Trans Am

You go to bed very early,
wounded, but unsure how.
Maybe shot in the abdomen,
though still can’t seem to find the bullets,
or slammed by a Trans Am
on Russell Street, turning west,
or no, perhaps chased down
by a deer pursued by
the weakest sound. But,
having said that,
there are no Trans Ams anymore.
Still, you feel it. Somehow,
it’s there, but not
any more.


And, we’re not even that old.
Though in front of you
I see how you forget already.
I hear how you say, you’ll try,
then hug me. But then you lean
and hold too long and next begin
to slip until the strain
is too much for me. And, there it is,
your eyes say,
your body against mine, as if perhaps
you had strayed in your sleep,
and here I was, lucky to catch you.
But, at 52, things are different with me.
Every hour my recollection betters,
with all that time we didn’t have.
I hold you there, bright still,
ripening at my touch,
an orchard of a thousand yous.

Talk to Me, Listen

Something tells me, I should live.
For what? Every day, I feel in me
the words dwindle,
and hear the new tongue of the breath,
as it meets me in the elevator,
or at the light when it’s gone yellow,
and then red. Breathing is involuntary,
it mouths, again and again. But the heart
is not. It is the sun.
The breeze speaks for it when it is gone.
Wait, it says.

Fall Again

This freedom is not the same
as knowing. It lacks the fullness
of you. Meanwhile, the landscape in the field
still has not been removed
of the men who work there,
or their relief in the sun,
stretching its dark arms
through them, ready
to catch the colours that must surely

Short Story on Carden

He’s done writing, the coffee that keeps the tongue awake.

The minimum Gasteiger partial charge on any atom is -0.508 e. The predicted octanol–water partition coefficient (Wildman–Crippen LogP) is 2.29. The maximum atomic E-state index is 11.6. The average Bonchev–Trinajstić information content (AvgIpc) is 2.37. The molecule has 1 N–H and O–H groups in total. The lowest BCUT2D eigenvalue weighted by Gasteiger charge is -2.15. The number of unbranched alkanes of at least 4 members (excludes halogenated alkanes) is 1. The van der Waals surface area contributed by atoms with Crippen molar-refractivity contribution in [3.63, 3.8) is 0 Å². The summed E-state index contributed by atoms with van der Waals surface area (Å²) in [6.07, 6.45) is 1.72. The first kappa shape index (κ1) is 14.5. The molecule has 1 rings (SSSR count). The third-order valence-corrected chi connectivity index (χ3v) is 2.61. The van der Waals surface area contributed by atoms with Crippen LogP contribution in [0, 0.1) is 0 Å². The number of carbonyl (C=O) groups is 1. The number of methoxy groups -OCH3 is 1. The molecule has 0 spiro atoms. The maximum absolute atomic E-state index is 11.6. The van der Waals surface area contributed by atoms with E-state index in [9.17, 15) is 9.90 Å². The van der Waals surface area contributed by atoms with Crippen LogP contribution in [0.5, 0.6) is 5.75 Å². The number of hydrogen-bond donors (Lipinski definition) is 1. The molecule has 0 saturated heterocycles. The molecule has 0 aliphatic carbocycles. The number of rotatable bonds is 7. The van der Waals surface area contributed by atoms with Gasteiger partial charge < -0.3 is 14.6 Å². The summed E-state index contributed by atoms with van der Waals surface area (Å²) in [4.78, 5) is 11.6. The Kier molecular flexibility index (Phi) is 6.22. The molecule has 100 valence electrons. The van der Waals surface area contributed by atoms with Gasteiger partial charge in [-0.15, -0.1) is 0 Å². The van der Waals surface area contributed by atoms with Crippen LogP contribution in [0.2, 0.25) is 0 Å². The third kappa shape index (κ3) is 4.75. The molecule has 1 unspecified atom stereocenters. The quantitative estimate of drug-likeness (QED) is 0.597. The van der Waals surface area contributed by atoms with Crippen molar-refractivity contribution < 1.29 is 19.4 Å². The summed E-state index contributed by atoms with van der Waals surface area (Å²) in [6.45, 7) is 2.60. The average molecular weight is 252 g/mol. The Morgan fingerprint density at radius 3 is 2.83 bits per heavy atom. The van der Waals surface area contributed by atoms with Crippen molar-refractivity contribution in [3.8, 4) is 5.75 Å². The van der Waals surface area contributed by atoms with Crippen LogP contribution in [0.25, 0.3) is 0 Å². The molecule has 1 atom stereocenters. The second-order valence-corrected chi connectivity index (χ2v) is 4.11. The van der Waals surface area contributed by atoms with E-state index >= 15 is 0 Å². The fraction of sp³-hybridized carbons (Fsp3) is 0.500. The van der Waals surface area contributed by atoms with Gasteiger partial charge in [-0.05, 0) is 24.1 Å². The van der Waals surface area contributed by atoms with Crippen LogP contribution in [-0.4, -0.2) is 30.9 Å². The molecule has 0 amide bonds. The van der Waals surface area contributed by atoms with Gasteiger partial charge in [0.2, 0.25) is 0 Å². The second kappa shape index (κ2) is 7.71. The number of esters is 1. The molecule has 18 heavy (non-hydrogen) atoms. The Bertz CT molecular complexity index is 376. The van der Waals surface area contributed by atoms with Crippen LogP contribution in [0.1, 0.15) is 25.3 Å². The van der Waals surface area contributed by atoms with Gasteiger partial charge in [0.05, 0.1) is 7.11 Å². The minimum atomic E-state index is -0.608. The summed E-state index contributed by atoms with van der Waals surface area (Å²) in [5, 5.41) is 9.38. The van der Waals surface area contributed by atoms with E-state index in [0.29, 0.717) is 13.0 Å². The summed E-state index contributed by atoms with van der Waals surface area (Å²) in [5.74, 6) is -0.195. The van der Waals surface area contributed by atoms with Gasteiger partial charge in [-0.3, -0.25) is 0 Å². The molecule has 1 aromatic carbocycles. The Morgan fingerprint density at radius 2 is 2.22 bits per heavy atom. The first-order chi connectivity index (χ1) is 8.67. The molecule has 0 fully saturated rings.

He leaves for the car, next to it finds a necklace,
and wonders, was it dropped by a woman,
reeled away by a flood. Was there time, at least, for touch,
knowing there is nothing to add that subtracts from goodbye.
The intersection’s a straight face blinks, ‘no,’ ‘yes’.
Shadows of birds look to him like parenthesis of flight.
A man from Jamaica waves from an island for a cab.
He writes much of this down on the back of a map of the north.
He writes how stories seem to flow back into their silence,
yellow and brown in the greens of lakes.
He writes of contrails drawing upstream,
and stones of hardened creeks cupping them in the way
he brings the echo of her vanishing to his lips.

Poetry Reading at the Coffeehouse

Maybe you are here tonight, back there,
sitting behind the darkness.
That darkness resembles you, you know,
and perhaps speaking to it
resembles me, who when he’s done
reading this, will have another coffee,
take the backroads he used to get here,
forget you again, like directions
to some place we needed each other
to bring the other to. You always insisted
on the open cup, your small shoulders that rose,
inhaling its steam as if you knew
you knew you’d disappear, too.
But, you don’t, both of us so inept,
even me forgetting how to forget,
reading tonight about a woman
who wondered what I would say next
if I’d run out of words. I don’t tell her,
because this is exactly what
I’m hoping for, that nothing
would happen in that poem,
that you would disappear in it,
that I would follow.


I was going somewhere, it seemed.
My clothing folded in piles on the bed.
I was putting them away.
The sun edged the corners of the drawers.
It occurred to me,
it’s not too late to change my mind,
to forget all that’s happened,
that I’d just arrived,
that someone,
who had just stepped out for a moment,
who had been here waiting for me,
would return,
the sun edging the corners
of the drawers.

As You Go

I watch if you’ll see me with your smile.
I see you as you get ready.
I see already as the brush travels
through your hair.
I see as you dust on your makeup.
I see as you reach for the sheets
that have dried on the line.
I listen as you laugh with the kids.
I listen as the dogs bark at your car.
I watch as the birds burst from the light
that filled in the trees.